Inflation eases, but consumers, small businesses may not feel it
Small businesses are still struggling post-pandemic.
In addition to inflation and a looming recession, some businesses now have to start paying back loans they took out during the COVID pandemic.
At Teddy and the Bully Bar near downtown D.C., business post-pandemic has never been the same.
“I’m still climbing the hill,” said founder and owner of PRG Hospitality Alan Popovsky.
COVID closed two of Popovsky’s four restaurants.
Government loans saved the other two, but with city centers struggling to bring back traffic his revenue is still down more than 45% from pre-pandemic.
Popovsky says they’re struggling to stay open
And now, it’s time to pay back those loans.
“It’s very difficult. We just got overpaying back the landlord. You’re just a hamster spinning on a wheel,” he said.
At the start of COVID with business stalled, nearly 4 million small business owners took out what are called economic injury disaster loans, or EIDL loans, from the federal government. On average about $100,000 in many cases, just to stay afloat.
30 years with a fixed interest rate of 3.75%, and unlike some other pandemic programs, EIDL loans were expected to be paid back down the road.
Now, the first monthly payments are coming due.
Most businesses will owe money by the end of January.
“It’s daunting,” Popovsky said.
He says he owes more than$ 3,700 per month, roughly $780,000 in all. A lot of which he says he’s spent on rent and payroll.
“We can’t afford anything. But what we’re doing is we’re paying interest only right now,” he added.
So you haven’t made a dent on the actual loan?
“Have not made a dent on the principle,” he said.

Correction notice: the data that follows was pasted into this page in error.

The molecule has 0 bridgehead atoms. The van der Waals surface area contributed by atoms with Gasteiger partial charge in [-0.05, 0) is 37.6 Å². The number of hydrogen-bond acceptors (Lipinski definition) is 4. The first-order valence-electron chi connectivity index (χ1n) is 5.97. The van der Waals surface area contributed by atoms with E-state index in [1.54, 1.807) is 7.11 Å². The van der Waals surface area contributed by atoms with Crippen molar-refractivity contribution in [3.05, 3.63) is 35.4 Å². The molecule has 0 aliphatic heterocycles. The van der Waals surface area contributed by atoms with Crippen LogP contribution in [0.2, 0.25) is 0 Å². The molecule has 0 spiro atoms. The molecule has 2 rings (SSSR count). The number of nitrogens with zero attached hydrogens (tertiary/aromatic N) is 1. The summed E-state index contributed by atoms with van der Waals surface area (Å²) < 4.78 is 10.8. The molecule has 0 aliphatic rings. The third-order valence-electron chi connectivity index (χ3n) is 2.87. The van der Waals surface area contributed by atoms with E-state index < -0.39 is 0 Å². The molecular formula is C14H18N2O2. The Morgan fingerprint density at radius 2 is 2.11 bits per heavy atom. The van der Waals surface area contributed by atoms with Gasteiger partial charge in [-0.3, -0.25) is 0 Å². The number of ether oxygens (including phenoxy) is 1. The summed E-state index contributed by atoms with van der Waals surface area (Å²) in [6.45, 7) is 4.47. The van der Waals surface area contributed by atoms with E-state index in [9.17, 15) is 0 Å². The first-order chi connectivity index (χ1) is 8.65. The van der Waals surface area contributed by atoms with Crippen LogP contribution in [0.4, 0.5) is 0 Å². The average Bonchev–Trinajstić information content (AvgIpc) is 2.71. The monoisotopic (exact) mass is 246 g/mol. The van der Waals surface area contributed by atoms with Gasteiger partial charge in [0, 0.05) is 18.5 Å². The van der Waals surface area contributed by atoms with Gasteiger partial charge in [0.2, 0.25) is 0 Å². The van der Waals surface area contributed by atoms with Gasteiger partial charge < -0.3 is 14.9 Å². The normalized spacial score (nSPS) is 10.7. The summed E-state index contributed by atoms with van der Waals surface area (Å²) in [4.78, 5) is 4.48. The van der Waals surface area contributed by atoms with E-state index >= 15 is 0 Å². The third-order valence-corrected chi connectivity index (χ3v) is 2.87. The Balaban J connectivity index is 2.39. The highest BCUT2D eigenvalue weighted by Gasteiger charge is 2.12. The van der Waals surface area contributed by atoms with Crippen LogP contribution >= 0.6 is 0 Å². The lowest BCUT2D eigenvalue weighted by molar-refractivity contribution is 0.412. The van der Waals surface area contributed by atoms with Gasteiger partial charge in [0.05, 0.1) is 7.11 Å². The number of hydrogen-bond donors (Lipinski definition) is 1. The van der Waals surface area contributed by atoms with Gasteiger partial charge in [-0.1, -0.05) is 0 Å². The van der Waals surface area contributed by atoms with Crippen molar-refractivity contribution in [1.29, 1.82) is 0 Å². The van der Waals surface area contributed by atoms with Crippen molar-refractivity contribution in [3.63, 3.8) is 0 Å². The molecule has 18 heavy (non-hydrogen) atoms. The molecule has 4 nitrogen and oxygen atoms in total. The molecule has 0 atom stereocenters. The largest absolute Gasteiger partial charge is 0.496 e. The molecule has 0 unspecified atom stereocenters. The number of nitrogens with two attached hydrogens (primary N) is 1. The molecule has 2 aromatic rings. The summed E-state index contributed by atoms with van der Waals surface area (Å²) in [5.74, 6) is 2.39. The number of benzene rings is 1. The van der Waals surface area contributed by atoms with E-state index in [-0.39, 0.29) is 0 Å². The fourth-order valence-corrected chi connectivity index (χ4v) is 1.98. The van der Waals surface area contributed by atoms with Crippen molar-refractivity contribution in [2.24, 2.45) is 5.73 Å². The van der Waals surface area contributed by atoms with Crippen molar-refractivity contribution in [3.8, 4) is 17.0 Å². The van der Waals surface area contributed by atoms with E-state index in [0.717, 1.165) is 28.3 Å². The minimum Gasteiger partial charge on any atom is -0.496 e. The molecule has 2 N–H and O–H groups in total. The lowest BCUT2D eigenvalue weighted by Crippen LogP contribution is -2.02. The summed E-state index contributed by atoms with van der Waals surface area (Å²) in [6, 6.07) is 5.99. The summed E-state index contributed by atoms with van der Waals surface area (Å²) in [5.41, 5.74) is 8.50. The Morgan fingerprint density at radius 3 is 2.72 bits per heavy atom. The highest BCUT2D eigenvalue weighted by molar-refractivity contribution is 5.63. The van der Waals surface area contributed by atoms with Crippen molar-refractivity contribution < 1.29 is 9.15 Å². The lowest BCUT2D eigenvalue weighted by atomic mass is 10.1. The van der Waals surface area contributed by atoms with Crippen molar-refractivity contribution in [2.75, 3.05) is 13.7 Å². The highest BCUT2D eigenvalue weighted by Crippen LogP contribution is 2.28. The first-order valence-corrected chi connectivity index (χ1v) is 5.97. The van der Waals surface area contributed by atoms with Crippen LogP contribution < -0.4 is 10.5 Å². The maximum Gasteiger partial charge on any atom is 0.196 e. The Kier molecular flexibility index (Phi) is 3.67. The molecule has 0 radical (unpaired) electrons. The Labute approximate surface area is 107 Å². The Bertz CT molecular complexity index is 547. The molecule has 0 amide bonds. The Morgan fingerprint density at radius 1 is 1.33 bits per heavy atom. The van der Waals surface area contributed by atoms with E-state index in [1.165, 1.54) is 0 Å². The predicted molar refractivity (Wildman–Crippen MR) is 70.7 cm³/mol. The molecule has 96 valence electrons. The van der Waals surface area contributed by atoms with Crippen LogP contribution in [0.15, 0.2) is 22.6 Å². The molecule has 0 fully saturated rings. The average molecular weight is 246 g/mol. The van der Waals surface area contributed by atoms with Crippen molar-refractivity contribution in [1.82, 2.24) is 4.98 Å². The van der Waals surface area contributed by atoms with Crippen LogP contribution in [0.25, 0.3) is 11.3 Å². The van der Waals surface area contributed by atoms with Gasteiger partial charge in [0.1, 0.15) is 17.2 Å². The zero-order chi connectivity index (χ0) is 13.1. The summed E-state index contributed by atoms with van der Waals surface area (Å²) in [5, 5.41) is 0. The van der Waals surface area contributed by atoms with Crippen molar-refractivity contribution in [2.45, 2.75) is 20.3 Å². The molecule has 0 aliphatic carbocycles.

A new survey from a leading Small Business Association found only 36% of its members have reached their pre-pandemic sales levels amid staffing shortages, supply chain issues and inflation.
Now add a possible looming recession just as these loans come due.
“It is one more cost that they’re going to have to deal with. Some small business owners, unfortunately, are going to struggle and kind of meeting those obligations,” said Executive Director of NFIB Research Center Holly Wade.
Lisa Klein says COVID is still keeping some clients away from her physical therapy practice making it tough to pay off her EIDL loan.
Nearly $1,000 each month with $80,000 to go.
“All the costs of everything have gone up. We can’t pay the staff what we’d like to pay the staff. The whole business is still suffering. And this is just kind of adding insult to injury,” said Klein, who owns Klein Integrative Physical Therapy.
The Small Business Administration says struggling businesses can declare hardship and make small partial payments in the coming months. But interest keeps accruing, forcing owners like Klein to weigh short-term protection against a big bill down the line.
“We have no choice because if we don’t keep paying it, it’s going to accrue more interest,” Klein said.
According to the Small Business Administration, borrowers are still responsible for repaying the loans, even if their business closes, unless the debt has been discharged in bankruptcy.